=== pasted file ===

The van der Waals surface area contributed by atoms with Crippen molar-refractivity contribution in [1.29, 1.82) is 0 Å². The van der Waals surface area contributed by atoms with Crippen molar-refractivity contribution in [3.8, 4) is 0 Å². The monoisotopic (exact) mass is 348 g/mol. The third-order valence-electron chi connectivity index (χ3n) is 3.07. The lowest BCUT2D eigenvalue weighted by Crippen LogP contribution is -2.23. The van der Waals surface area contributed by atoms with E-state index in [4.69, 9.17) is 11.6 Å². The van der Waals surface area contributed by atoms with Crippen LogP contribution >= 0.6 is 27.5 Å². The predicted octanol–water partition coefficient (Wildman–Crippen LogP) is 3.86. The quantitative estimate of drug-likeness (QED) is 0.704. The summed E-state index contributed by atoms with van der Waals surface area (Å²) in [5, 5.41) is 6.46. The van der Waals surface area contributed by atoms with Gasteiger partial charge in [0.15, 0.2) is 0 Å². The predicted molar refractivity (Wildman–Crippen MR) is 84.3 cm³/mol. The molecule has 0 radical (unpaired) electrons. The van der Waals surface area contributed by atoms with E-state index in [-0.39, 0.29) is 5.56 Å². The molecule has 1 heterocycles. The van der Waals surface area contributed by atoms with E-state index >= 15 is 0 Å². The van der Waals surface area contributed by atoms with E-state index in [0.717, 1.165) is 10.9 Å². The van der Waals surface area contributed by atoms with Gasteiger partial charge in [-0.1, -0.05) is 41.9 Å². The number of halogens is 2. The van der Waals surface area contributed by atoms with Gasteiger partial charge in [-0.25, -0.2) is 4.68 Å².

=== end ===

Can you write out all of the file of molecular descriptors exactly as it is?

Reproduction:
The van der Waals surface area contributed by atoms with Crippen molar-refractivity contribution in [1.29, 1.82) is 0 Å². The van der Waals surface area contributed by atoms with Crippen molar-refractivity contribution in [3.8, 4) is 0 Å². The monoisotopic (exact) mass is 348 g/mol. The third-order valence-electron chi connectivity index (χ3n) is 3.07. The lowest BCUT2D eigenvalue weighted by Crippen LogP contribution is -2.23. The van der Waals surface area contributed by atoms with E-state index in [4.69, 9.17) is 11.6 Å². The van der Waals surface area contributed by atoms with Crippen LogP contribution >= 0.6 is 27.5 Å². The predicted octanol–water partition coefficient (Wildman–Crippen LogP) is 3.86. The quantitative estimate of drug-likeness (QED) is 0.704. The summed E-state index contributed by atoms with van der Waals surface area (Å²) in [5, 5.41) is 6.46. The van der Waals surface area contributed by atoms with Gasteiger partial charge in [0.15, 0.2) is 0 Å². The predicted molar refractivity (Wildman–Crippen MR) is 84.3 cm³/mol. The molecule has 0 radical (unpaired) electrons. The van der Waals surface area contributed by atoms with E-state index in [-0.39, 0.29) is 5.56 Å². The molecule has 1 heterocycles. The van der Waals surface area contributed by atoms with E-state index >= 15 is 0 Å². The van der Waals surface area contributed by atoms with E-state index in [0.717, 1.165) is 10.9 Å². The van der Waals surface area contributed by atoms with Gasteiger partial charge in [-0.1, -0.05) is 41.9 Å². The number of halogens is 2. The van der Waals surface area contributed by atoms with Gasteiger partial charge in [-0.25, -0.2) is 4.68 Å².